“The Airmen, when it came to doing their hands-on tasks throughout tech school here, were far more competent,” Tech. Sgt. Kyle Ingram, a curriculum development writer at Sheppard, said in a 2022 press release. “They knew exactly where to go and what to do on that aircraft right then and there. You only had to tell them what to do, and then they knew exactly where to go and what to do in that procedure.”
Edmondson said her command has learned much from the 19th Air Force, which oversees flying training and recently reformed undergraduate pilot training with a greater emphasis on self-paced learning, virtual reality, artificial intelligence, and increased simulator time. A key takeaway was developing faculty to keep pace with the new technology, new changes, and to “understand the ‘why’ behind what we’re doing,” she said.
Other changes are in the works. One idea is to use artificial intelligence to analyze Airmen’s learning records and give commanders real-time knowledge of “the training readiness of the force,” one press release explained. A unit of AETC known as Detachment 23 is building an application within the learning management system myLearning called MOTAR (Member Operations Training Analysis Reporting) to pursue that idea.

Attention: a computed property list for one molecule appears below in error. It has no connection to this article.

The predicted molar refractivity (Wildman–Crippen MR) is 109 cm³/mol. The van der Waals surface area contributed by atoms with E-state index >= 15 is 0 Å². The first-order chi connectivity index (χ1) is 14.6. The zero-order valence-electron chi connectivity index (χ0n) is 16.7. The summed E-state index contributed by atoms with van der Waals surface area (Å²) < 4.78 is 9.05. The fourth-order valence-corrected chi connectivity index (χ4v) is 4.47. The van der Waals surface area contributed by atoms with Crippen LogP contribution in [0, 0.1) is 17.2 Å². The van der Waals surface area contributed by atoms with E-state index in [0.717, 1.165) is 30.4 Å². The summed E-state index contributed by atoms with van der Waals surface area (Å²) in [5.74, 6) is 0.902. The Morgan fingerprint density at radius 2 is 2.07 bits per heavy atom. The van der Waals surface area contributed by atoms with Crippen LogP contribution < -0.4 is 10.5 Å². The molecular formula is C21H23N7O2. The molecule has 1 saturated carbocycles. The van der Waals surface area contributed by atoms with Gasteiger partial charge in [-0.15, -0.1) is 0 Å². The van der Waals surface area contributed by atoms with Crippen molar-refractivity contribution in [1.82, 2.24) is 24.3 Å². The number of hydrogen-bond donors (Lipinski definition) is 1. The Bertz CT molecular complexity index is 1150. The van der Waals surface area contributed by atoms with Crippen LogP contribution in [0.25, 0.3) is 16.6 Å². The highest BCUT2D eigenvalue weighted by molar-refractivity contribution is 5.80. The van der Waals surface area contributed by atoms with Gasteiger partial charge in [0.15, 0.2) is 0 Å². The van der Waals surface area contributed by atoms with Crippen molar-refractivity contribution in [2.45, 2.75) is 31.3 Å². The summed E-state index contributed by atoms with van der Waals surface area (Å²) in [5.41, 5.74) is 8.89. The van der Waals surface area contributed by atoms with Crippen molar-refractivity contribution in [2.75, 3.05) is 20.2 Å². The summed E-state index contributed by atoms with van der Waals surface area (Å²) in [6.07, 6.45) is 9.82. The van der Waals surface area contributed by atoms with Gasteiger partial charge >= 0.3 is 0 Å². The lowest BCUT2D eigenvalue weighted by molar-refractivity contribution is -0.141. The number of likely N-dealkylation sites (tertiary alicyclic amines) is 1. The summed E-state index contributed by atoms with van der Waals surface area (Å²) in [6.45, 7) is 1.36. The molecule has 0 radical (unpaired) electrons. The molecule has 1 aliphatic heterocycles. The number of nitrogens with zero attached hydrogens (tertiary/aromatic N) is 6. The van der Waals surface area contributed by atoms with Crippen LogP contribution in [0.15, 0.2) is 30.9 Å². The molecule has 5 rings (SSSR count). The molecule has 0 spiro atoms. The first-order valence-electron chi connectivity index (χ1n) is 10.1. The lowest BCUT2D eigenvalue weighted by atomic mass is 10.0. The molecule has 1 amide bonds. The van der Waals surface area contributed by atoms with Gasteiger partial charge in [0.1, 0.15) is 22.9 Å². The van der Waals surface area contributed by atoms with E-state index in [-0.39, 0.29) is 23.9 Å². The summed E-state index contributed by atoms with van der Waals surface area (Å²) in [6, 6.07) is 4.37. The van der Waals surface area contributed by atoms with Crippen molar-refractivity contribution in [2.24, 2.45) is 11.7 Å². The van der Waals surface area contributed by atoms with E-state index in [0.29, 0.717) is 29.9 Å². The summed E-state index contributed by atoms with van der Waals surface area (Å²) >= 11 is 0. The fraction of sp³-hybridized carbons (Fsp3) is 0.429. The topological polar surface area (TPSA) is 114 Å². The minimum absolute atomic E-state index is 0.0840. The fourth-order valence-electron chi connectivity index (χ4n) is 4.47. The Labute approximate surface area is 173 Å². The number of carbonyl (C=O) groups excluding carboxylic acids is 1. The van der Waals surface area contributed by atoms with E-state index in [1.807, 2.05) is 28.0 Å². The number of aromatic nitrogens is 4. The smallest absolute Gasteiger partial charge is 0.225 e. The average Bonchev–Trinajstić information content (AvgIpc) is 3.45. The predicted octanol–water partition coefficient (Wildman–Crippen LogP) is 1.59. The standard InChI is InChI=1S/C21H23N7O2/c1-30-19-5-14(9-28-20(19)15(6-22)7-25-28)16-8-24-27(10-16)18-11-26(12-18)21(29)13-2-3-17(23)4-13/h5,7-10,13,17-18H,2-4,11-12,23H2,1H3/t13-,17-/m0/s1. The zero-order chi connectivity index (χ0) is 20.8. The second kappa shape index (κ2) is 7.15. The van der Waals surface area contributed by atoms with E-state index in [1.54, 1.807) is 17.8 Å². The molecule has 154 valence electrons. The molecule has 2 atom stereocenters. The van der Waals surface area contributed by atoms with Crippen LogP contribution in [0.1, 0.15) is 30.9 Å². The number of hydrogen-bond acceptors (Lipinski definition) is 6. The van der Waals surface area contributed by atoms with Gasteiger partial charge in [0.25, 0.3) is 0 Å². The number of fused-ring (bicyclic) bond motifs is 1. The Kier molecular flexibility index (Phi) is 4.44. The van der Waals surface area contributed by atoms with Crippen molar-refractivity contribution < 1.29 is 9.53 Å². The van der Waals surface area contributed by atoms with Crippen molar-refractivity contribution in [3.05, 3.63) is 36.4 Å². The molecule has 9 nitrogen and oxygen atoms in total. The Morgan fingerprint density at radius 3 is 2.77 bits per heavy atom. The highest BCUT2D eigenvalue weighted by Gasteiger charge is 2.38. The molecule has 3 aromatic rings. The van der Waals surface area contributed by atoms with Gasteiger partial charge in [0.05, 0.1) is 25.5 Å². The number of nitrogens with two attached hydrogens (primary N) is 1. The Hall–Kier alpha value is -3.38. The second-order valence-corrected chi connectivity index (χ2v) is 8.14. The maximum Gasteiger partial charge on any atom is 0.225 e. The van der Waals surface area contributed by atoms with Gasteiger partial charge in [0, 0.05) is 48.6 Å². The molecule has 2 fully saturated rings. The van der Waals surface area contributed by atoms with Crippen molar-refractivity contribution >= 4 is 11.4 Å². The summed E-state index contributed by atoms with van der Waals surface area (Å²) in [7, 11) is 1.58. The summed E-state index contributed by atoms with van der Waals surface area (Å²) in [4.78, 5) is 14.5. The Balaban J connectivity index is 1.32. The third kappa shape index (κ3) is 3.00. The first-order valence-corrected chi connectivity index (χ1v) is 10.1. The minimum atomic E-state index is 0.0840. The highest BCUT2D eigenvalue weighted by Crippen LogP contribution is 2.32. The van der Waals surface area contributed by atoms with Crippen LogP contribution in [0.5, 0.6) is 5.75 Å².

“Our vision, all the way up to the Air Force chief of staff, is for commanders to be able to log in on one system and view their commander dashboard,” detachment commander Maj. Jesse Johnson said in the release. “This is going to tell them the readiness of the entire force right then and there.”
Edmondson also hopes to integrate nutrition, sleep hygiene, and physical fitness into tech school so that any health gains made by Airmen in BMT do not stop after graduating. But pursuing all these efforts will take time, money, and, in some cases, major renovation of the Air Force’s IT infrastructure, which many critics say is outdated and dysfunctional.
“Current informational technology infrastructure does not support the most relevant existing or emerging instructional approaches and technologies due to limited connectivity, access, speed and reliability,” Marilyn Holliday, a spokesperson for AETC, told Air & Space Forces Magazine.
Not all changes will be high-tech: even just having tables with dry-erase boards can “completely change the dynamics of a classroom,” Edmondson said. Still, from now through mid-fiscal 2024, the Second Air Force will be focused on modernizing its facilities by expanding access to Wi-Fi and possibly remodeling or building anew.
With modern infrastructure in place, Edmondson wants fiscal 2025 to be a year of “aggressive transformation.” Within five years, she hope all technical training units will be up to speed and ready to keep pace with evolving modern weapon systems.
The command has spent about $35 million over the past fiscal year focusing on Wi-Fi and classroom and infrastructure updates, with another $57 million earmarked in fiscal year 2024. The Second Air Force is targeting maintenance, security forces, cyber, and intelligence training for now, but the scope could expand in the future. The command oversees about 16,000 tech school students across 265 Air Force specialty codes.
“It’s a monumental undertaking, so this isn’t something that is going to happen overnight,” Edmondson said. “I think we’re really optimistic though … five years from now, holistically this enterprise is going to look significantly different.”